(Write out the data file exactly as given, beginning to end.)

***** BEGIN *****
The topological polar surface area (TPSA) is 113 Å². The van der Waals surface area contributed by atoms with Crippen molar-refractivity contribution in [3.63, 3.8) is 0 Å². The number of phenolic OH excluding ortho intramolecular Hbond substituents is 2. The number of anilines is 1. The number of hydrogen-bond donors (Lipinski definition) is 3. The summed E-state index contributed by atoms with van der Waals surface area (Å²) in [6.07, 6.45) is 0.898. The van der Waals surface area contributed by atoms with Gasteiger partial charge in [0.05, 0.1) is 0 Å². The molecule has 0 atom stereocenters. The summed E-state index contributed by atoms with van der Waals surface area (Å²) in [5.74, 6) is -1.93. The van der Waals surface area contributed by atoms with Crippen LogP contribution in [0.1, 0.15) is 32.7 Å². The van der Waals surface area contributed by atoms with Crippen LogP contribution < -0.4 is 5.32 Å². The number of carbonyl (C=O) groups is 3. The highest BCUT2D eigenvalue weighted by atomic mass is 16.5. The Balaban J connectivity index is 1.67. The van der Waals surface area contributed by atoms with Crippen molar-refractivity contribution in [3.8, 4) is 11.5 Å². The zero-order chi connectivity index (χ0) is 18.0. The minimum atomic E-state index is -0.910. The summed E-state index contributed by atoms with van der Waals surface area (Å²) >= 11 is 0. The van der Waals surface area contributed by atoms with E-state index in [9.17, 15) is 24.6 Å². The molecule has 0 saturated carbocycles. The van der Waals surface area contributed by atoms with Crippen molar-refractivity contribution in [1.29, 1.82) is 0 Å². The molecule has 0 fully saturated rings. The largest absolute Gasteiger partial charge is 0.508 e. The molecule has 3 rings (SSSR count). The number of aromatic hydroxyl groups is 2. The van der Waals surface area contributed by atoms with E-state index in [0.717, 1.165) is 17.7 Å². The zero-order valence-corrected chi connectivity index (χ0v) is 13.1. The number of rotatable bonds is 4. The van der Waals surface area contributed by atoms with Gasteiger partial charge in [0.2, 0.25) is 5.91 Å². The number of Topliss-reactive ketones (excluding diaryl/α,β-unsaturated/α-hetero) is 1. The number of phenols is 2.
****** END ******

The topological polar surface area (TPSA) is 113 Å². The van der Waals surface area contributed by atoms with Crippen molar-refractivity contribution in [3.63, 3.8) is 0 Å². The number of phenolic OH excluding ortho intramolecular Hbond substituents is 2. The number of anilines is 1. The number of hydrogen-bond donors (Lipinski definition) is 3. The summed E-state index contributed by atoms with van der Waals surface area (Å²) in [6.07, 6.45) is 0.898. The van der Waals surface area contributed by atoms with Gasteiger partial charge in [0.05, 0.1) is 0 Å². The molecule has 0 atom stereocenters. The summed E-state index contributed by atoms with van der Waals surface area (Å²) in [5.74, 6) is -1.93. The van der Waals surface area contributed by atoms with Crippen LogP contribution in [0.1, 0.15) is 32.7 Å². The van der Waals surface area contributed by atoms with Crippen LogP contribution < -0.4 is 5.32 Å². The number of carbonyl (C=O) groups is 3. The highest BCUT2D eigenvalue weighted by atomic mass is 16.5. The Balaban J connectivity index is 1.67. The van der Waals surface area contributed by atoms with Crippen molar-refractivity contribution in [3.8, 4) is 11.5 Å². The zero-order chi connectivity index (χ0) is 18.0. The minimum atomic E-state index is -0.910. The summed E-state index contributed by atoms with van der Waals surface area (Å²) >= 11 is 0. The van der Waals surface area contributed by atoms with E-state index in [9.17, 15) is 24.6 Å². The molecule has 0 saturated carbocycles. The van der Waals surface area contributed by atoms with Crippen molar-refractivity contribution in [1.29, 1.82) is 0 Å². The molecule has 0 fully saturated rings. The largest absolute Gasteiger partial charge is 0.508 e. The molecule has 3 rings (SSSR count). The number of aromatic hydroxyl groups is 2. The van der Waals surface area contributed by atoms with E-state index in [0.717, 1.165) is 17.7 Å². The zero-order valence-corrected chi connectivity index (χ0v) is 13.1. The number of rotatable bonds is 4. The van der Waals surface area contributed by atoms with Gasteiger partial charge in [0.2, 0.25) is 5.91 Å². The number of Topliss-reactive ketones (excluding diaryl/α,β-unsaturated/α-hetero) is 1. The number of phenols is 2.